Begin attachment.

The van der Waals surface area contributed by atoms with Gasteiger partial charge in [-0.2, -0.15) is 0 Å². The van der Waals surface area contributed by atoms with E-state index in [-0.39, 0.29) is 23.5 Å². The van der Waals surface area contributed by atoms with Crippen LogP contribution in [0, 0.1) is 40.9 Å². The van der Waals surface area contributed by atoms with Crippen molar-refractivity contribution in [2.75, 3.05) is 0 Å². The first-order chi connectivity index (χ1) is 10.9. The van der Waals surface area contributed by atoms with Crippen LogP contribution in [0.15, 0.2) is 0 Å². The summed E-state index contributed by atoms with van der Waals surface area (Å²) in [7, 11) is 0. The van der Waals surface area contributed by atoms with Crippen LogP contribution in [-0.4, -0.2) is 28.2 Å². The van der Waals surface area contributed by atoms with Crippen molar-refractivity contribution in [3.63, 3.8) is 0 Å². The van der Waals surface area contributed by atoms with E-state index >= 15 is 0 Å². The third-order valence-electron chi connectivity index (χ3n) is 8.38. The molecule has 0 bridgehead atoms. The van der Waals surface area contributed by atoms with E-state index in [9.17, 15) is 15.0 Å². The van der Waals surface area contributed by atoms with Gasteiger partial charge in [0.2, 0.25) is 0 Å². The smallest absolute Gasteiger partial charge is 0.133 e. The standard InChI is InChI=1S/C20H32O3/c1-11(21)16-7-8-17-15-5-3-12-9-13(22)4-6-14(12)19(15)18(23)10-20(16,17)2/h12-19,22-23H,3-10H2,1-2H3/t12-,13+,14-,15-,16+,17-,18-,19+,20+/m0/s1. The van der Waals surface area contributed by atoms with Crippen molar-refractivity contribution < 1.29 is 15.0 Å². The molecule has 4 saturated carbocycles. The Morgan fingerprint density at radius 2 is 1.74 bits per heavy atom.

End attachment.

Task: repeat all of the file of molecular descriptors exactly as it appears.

The van der Waals surface area contributed by atoms with Gasteiger partial charge in [-0.2, -0.15) is 0 Å². The van der Waals surface area contributed by atoms with E-state index in [-0.39, 0.29) is 23.5 Å². The van der Waals surface area contributed by atoms with Crippen LogP contribution in [0, 0.1) is 40.9 Å². The van der Waals surface area contributed by atoms with Crippen molar-refractivity contribution in [2.75, 3.05) is 0 Å². The first-order chi connectivity index (χ1) is 10.9. The van der Waals surface area contributed by atoms with Crippen LogP contribution in [0.15, 0.2) is 0 Å². The summed E-state index contributed by atoms with van der Waals surface area (Å²) in [7, 11) is 0. The van der Waals surface area contributed by atoms with Crippen LogP contribution in [-0.4, -0.2) is 28.2 Å². The van der Waals surface area contributed by atoms with Crippen molar-refractivity contribution in [3.63, 3.8) is 0 Å². The van der Waals surface area contributed by atoms with E-state index >= 15 is 0 Å². The third-order valence-electron chi connectivity index (χ3n) is 8.38. The molecule has 0 bridgehead atoms. The van der Waals surface area contributed by atoms with E-state index in [9.17, 15) is 15.0 Å². The van der Waals surface area contributed by atoms with Gasteiger partial charge in [0.2, 0.25) is 0 Å². The smallest absolute Gasteiger partial charge is 0.133 e. The standard InChI is InChI=1S/C20H32O3/c1-11(21)16-7-8-17-15-5-3-12-9-13(22)4-6-14(12)19(15)18(23)10-20(16,17)2/h12-19,22-23H,3-10H2,1-2H3/t12-,13+,14-,15-,16+,17-,18-,19+,20+/m0/s1. The van der Waals surface area contributed by atoms with Crippen molar-refractivity contribution < 1.29 is 15.0 Å². The molecule has 4 saturated carbocycles. The Morgan fingerprint density at radius 2 is 1.74 bits per heavy atom.